F. King Alexander had not yet arrived on campus when three members of the LSU Board of Supervisors decided not to fire the school’s celebrated football coach, Les Miles, despite jaw-dropping complaints of sexual harassment.
When the freshly-minted president fetched up in Baton Rouge, he inherited a football coach so creepy that Miles was under orders not to hire female students to babysit his children and to stop being alone with them.
Alexander’s athletic director told him to fire Miles, who denied the allegations. But Alexander decided that his predecessors had resolved the issue, and he did not act.
Alexander probably regrets that decision now, since his mishandling of sexual harassment and assault complaints involving the athletic department at LSU chased after him, even after he decamped in 2020 to become president of Oregon State University. He lasted less than a year in the job, as faculty rebelled and condemned his performance managing the athletic scandals in Baton Rouge.
This week, Alexander will be succeeded at LSU by William F. Tate IV, and the new president should not make the same mistake.
Tate takes over a campus roiled by reports that key administrators systematically ignored abusive behavior by athletes toward women students, and by the widespread view that the supervisors and the interim president, Tom Galligan, were timid in punishing two administrators for their roles in the scandal.
One is Verge Ausberry, the executive deputy athletic director. Ausberry in 2018 received a text from wide receiver Drake Davis in which Davis said he had a dispute with his girlfriend and hit her; when Ausberry called Davis, the football player said he had not hit his girlfriend. Davis went on to abuse his girlfriend for several more months, breaking into her apartment and nearly strangling her one night.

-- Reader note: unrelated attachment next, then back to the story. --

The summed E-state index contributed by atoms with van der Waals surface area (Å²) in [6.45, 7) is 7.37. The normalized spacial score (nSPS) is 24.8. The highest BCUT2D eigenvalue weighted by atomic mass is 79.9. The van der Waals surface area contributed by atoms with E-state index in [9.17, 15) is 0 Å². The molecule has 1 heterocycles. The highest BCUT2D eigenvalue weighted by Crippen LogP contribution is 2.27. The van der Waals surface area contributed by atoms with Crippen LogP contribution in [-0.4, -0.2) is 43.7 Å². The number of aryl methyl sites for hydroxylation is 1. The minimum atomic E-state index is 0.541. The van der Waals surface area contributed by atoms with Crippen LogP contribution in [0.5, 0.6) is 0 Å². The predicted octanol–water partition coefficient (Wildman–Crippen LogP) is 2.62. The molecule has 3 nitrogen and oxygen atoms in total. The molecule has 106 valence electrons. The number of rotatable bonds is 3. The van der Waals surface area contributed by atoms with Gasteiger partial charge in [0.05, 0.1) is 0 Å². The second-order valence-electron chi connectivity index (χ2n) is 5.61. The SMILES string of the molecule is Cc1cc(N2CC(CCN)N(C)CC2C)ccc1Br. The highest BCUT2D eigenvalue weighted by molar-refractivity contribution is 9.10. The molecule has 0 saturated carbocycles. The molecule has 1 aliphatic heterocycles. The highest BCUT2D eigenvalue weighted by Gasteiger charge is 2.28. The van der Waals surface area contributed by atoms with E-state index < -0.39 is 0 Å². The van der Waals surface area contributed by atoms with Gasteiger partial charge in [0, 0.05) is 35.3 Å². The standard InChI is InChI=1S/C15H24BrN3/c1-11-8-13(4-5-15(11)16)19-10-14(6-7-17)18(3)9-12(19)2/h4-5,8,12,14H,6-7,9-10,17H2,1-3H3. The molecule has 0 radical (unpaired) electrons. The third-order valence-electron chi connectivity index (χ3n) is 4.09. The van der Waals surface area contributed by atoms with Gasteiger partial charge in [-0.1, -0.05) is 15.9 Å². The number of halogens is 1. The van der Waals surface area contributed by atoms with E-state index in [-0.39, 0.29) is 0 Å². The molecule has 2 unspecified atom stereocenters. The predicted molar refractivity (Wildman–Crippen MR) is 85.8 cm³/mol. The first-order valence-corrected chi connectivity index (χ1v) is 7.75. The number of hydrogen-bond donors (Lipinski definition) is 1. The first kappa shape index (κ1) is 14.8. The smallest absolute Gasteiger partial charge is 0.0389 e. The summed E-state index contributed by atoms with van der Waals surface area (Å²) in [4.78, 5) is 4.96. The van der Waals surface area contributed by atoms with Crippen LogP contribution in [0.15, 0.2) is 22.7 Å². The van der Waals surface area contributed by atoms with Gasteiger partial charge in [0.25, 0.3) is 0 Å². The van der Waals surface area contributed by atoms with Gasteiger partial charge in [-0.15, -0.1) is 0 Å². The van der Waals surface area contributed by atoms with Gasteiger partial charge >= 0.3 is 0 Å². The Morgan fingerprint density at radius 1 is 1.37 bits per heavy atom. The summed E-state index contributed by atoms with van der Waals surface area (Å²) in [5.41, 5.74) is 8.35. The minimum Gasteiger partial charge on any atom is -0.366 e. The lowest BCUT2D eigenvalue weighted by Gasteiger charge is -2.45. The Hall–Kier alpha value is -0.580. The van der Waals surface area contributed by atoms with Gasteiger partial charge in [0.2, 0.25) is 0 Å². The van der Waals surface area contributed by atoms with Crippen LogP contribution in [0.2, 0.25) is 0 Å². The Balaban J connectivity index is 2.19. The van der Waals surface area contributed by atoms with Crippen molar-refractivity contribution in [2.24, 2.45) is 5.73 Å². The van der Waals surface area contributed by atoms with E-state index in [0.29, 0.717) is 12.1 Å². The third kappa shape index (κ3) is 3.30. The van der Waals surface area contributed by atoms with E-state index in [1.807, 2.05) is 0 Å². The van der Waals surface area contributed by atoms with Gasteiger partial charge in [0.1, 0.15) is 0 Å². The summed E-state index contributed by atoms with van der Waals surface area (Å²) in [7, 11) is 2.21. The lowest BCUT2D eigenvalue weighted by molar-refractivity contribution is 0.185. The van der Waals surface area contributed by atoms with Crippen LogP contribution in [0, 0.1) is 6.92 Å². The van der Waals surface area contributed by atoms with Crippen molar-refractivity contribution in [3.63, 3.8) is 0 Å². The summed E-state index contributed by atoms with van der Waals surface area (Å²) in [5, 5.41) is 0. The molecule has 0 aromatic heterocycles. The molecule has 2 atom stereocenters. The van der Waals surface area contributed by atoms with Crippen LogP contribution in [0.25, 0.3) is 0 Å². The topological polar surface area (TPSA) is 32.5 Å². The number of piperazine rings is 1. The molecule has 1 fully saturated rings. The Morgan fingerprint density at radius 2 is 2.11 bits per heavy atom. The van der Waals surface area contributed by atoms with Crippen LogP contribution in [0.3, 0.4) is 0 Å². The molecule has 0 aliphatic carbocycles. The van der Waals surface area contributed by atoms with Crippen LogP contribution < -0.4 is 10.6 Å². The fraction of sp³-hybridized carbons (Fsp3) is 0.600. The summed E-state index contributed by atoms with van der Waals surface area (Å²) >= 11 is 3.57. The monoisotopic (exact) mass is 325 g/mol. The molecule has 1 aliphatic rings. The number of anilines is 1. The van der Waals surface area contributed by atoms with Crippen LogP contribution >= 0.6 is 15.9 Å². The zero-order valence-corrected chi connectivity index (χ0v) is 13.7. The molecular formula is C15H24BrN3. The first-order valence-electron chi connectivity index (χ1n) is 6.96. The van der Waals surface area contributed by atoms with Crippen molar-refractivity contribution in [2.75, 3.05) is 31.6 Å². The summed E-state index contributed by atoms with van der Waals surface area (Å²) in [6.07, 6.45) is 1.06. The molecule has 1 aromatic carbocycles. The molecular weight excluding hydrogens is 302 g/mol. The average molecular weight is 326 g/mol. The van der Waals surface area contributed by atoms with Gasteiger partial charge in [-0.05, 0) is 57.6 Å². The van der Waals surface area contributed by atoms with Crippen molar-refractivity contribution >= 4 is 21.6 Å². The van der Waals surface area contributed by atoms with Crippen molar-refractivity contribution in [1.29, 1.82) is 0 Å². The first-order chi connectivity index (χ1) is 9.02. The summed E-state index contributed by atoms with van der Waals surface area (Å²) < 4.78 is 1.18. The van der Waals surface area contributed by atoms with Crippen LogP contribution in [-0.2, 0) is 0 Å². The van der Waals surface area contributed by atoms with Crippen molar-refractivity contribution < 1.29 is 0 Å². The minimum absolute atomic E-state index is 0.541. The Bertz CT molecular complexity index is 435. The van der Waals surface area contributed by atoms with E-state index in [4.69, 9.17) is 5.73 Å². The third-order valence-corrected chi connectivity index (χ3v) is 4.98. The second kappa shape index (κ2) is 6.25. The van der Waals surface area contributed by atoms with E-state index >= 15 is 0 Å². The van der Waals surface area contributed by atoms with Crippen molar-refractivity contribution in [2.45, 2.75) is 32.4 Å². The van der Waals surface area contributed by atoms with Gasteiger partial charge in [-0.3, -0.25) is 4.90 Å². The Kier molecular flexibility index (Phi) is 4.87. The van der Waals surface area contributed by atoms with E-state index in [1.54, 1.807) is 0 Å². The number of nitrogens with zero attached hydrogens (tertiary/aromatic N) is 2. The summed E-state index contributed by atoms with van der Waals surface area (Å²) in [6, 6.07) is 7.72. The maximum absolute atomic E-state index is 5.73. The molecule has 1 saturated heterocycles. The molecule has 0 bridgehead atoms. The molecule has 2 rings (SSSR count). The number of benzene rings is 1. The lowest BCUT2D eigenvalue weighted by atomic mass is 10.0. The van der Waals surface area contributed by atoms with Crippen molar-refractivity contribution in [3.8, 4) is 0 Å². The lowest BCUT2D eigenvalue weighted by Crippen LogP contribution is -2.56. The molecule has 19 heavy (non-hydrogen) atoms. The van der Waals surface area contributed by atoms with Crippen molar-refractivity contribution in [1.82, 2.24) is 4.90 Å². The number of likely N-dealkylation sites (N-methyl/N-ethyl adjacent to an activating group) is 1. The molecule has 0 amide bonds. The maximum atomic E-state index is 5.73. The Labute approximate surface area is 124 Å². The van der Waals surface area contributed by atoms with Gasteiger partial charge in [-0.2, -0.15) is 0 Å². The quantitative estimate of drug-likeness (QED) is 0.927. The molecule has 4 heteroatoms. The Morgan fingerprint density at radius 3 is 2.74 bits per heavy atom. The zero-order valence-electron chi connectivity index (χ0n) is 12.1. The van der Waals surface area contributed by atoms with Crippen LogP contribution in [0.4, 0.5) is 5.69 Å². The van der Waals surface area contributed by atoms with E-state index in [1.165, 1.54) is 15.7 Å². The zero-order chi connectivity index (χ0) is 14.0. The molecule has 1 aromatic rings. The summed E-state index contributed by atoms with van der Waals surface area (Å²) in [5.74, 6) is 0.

The Husch Blackwell law firm, called in to investigate the Athletic Department, labeled Ausberry “not credible” in his response to their questions about the incident.
Galligan suspended Ausberry without pay for a month, and faced howls of protest on campus and in the Legislature. So he augmented the punishment, banning Ausberry from football games in 2021.
Senior Associate Athletic Director Miriam Segar made a mistake in 2016 by keeping former star running back Derrius Guice's name off a report of a rape.
“Because of this omission, when Guice was accused of subsequent misconduct by other students … this initial report was not considered or revisited," Husch Blackwell attorneys wrote. She was suspended for 21 days.
Effective this week, Ausberry and Segar will work for Tate, and it will be up to him to decide whether they can be trusted to carry on in an Athletic Department that seems to view winning football games as more important than protecting students on campus.
Tate will also supervise Scott Woodward, the athletic director who was hired by the supervisors behind Alexander’s back in 2019, according to Alexander’s account.
Woodward is close to Ausberry, and three months after he was hired, Ausberry’s salary doubled to half a million dollars, a move that Alexander said was instigated by the supervisors.
Ausberry got that raise even though LSU knew he had fumbled the Davis case and the school had been warned by East Baton Rouge Parish District Attorney Hillar Moore III about widespread problems with reporting of assaults and harassment on campus.
The new athletic director has never explained that decision and he and other LSU bigwigs declined to appear before a legislative committee probing the athletic department.
When Mitch Landrieu took over at City Hall in New Orleans, his father, former Mayor Moon Landrieu, advised him that in his new job, he owned every pothole in the city.
At LSU, the potholes are in the Athletic Department and the Title IX office, and Tate now owns every one of them.
Everyone on campus, everyone in Louisiana, will be watching and hoping he is tough enough to stare down the supervisors and clean up the mess.